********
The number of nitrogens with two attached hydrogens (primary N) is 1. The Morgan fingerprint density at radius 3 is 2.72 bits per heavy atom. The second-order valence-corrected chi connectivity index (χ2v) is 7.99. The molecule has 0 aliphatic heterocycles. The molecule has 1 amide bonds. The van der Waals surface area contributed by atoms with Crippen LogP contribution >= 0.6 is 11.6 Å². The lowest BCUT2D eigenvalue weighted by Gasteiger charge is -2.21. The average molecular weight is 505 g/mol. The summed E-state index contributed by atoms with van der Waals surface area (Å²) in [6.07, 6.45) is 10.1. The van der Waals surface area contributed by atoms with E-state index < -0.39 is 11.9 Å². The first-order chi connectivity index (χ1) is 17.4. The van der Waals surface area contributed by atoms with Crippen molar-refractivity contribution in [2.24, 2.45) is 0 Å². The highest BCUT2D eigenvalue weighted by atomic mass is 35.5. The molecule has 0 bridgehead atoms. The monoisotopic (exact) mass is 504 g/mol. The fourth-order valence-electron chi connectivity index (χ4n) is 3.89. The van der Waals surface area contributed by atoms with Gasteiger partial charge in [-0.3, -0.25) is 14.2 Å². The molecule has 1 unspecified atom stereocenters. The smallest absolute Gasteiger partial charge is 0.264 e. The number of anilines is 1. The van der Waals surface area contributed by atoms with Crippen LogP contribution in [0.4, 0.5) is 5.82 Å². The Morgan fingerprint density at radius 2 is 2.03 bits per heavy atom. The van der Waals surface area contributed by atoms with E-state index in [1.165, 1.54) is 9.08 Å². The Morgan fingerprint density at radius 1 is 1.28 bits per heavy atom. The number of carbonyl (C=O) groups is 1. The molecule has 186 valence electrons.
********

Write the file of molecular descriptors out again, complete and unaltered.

The number of nitrogens with two attached hydrogens (primary N) is 1. The Morgan fingerprint density at radius 3 is 2.72 bits per heavy atom. The second-order valence-corrected chi connectivity index (χ2v) is 7.99. The molecule has 0 aliphatic heterocycles. The molecule has 1 amide bonds. The van der Waals surface area contributed by atoms with Crippen LogP contribution >= 0.6 is 11.6 Å². The lowest BCUT2D eigenvalue weighted by Gasteiger charge is -2.21. The average molecular weight is 505 g/mol. The summed E-state index contributed by atoms with van der Waals surface area (Å²) in [6.07, 6.45) is 10.1. The van der Waals surface area contributed by atoms with E-state index < -0.39 is 11.9 Å². The first-order chi connectivity index (χ1) is 17.4. The van der Waals surface area contributed by atoms with Crippen molar-refractivity contribution in [2.24, 2.45) is 0 Å². The highest BCUT2D eigenvalue weighted by atomic mass is 35.5. The molecule has 0 bridgehead atoms. The monoisotopic (exact) mass is 504 g/mol. The fourth-order valence-electron chi connectivity index (χ4n) is 3.89. The van der Waals surface area contributed by atoms with Gasteiger partial charge in [-0.3, -0.25) is 14.2 Å². The molecule has 1 unspecified atom stereocenters. The smallest absolute Gasteiger partial charge is 0.264 e. The number of anilines is 1. The van der Waals surface area contributed by atoms with Crippen LogP contribution in [0.4, 0.5) is 5.82 Å². The Morgan fingerprint density at radius 2 is 2.03 bits per heavy atom. The van der Waals surface area contributed by atoms with E-state index in [1.165, 1.54) is 9.08 Å². The Morgan fingerprint density at radius 1 is 1.28 bits per heavy atom. The number of carbonyl (C=O) groups is 1. The molecule has 186 valence electrons.